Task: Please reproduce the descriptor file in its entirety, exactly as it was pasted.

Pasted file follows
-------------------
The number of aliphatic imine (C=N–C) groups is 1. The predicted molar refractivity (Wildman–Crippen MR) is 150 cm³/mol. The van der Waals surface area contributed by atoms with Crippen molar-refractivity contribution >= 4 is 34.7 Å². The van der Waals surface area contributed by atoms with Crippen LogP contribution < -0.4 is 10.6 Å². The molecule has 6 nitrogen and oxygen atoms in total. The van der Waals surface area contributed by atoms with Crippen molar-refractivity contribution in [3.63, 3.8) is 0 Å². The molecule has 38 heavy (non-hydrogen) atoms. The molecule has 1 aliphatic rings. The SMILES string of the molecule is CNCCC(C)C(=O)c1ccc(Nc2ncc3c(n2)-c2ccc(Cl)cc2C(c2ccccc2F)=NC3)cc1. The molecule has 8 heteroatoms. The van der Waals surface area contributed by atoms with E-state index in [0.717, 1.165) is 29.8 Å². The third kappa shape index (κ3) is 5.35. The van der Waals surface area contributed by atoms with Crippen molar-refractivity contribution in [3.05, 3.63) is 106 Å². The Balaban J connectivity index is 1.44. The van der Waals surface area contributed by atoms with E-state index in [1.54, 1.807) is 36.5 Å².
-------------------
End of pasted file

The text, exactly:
The number of aliphatic imine (C=N–C) groups is 1. The predicted molar refractivity (Wildman–Crippen MR) is 150 cm³/mol. The van der Waals surface area contributed by atoms with Crippen molar-refractivity contribution >= 4 is 34.7 Å². The van der Waals surface area contributed by atoms with Crippen LogP contribution < -0.4 is 10.6 Å². The molecule has 6 nitrogen and oxygen atoms in total. The van der Waals surface area contributed by atoms with Crippen molar-refractivity contribution in [3.63, 3.8) is 0 Å². The molecule has 38 heavy (non-hydrogen) atoms. The molecule has 1 aliphatic rings. The SMILES string of the molecule is CNCCC(C)C(=O)c1ccc(Nc2ncc3c(n2)-c2ccc(Cl)cc2C(c2ccccc2F)=NC3)cc1. The molecule has 8 heteroatoms. The van der Waals surface area contributed by atoms with E-state index in [0.717, 1.165) is 29.8 Å². The third kappa shape index (κ3) is 5.35. The van der Waals surface area contributed by atoms with Crippen molar-refractivity contribution in [3.05, 3.63) is 106 Å². The Balaban J connectivity index is 1.44. The van der Waals surface area contributed by atoms with E-state index in [1.54, 1.807) is 36.5 Å².